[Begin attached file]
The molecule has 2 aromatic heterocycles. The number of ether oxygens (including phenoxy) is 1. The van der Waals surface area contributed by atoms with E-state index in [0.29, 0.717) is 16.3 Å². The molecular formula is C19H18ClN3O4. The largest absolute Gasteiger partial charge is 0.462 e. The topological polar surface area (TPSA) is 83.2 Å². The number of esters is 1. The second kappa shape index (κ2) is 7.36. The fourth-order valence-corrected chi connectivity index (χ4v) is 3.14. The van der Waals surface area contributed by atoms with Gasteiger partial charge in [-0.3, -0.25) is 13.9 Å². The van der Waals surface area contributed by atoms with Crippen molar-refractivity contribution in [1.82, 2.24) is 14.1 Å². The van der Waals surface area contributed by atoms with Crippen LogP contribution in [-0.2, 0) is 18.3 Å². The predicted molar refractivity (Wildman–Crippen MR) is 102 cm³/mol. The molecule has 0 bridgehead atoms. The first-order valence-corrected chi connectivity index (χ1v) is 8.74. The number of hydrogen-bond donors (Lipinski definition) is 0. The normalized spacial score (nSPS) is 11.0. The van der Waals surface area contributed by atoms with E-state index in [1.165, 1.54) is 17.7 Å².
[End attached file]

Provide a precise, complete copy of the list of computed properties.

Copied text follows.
The molecule has 2 aromatic heterocycles. The number of ether oxygens (including phenoxy) is 1. The van der Waals surface area contributed by atoms with E-state index in [0.29, 0.717) is 16.3 Å². The molecular formula is C19H18ClN3O4. The largest absolute Gasteiger partial charge is 0.462 e. The topological polar surface area (TPSA) is 83.2 Å². The number of esters is 1. The second kappa shape index (κ2) is 7.36. The fourth-order valence-corrected chi connectivity index (χ4v) is 3.14. The van der Waals surface area contributed by atoms with Gasteiger partial charge in [-0.3, -0.25) is 13.9 Å². The van der Waals surface area contributed by atoms with Crippen molar-refractivity contribution in [1.82, 2.24) is 14.1 Å². The van der Waals surface area contributed by atoms with Crippen LogP contribution in [-0.2, 0) is 18.3 Å². The predicted molar refractivity (Wildman–Crippen MR) is 102 cm³/mol. The molecule has 0 bridgehead atoms. The first-order valence-corrected chi connectivity index (χ1v) is 8.74. The number of hydrogen-bond donors (Lipinski definition) is 0. The normalized spacial score (nSPS) is 11.0. The van der Waals surface area contributed by atoms with E-state index in [1.165, 1.54) is 17.7 Å².